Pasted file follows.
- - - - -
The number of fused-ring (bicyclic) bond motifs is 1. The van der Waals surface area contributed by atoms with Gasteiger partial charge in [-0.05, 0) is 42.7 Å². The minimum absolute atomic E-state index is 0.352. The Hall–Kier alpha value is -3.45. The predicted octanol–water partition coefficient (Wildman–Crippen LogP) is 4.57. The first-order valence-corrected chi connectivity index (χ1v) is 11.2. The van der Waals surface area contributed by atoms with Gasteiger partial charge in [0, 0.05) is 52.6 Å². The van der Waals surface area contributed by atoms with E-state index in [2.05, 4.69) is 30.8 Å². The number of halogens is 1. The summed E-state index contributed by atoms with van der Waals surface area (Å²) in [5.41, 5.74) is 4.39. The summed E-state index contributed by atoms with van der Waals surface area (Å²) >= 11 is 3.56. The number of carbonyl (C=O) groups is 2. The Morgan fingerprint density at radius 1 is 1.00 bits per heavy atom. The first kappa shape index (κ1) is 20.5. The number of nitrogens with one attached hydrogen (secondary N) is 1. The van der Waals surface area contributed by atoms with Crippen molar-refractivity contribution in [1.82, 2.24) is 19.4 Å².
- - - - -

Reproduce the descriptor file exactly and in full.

The number of fused-ring (bicyclic) bond motifs is 1. The van der Waals surface area contributed by atoms with Gasteiger partial charge in [-0.05, 0) is 42.7 Å². The minimum absolute atomic E-state index is 0.352. The Hall–Kier alpha value is -3.45. The predicted octanol–water partition coefficient (Wildman–Crippen LogP) is 4.57. The first-order valence-corrected chi connectivity index (χ1v) is 11.2. The van der Waals surface area contributed by atoms with Gasteiger partial charge in [0, 0.05) is 52.6 Å². The van der Waals surface area contributed by atoms with E-state index in [2.05, 4.69) is 30.8 Å². The number of halogens is 1. The summed E-state index contributed by atoms with van der Waals surface area (Å²) in [5.41, 5.74) is 4.39. The summed E-state index contributed by atoms with van der Waals surface area (Å²) >= 11 is 3.56. The number of carbonyl (C=O) groups is 2. The Morgan fingerprint density at radius 1 is 1.00 bits per heavy atom. The first kappa shape index (κ1) is 20.5. The number of nitrogens with one attached hydrogen (secondary N) is 1. The van der Waals surface area contributed by atoms with Crippen molar-refractivity contribution in [1.82, 2.24) is 19.4 Å².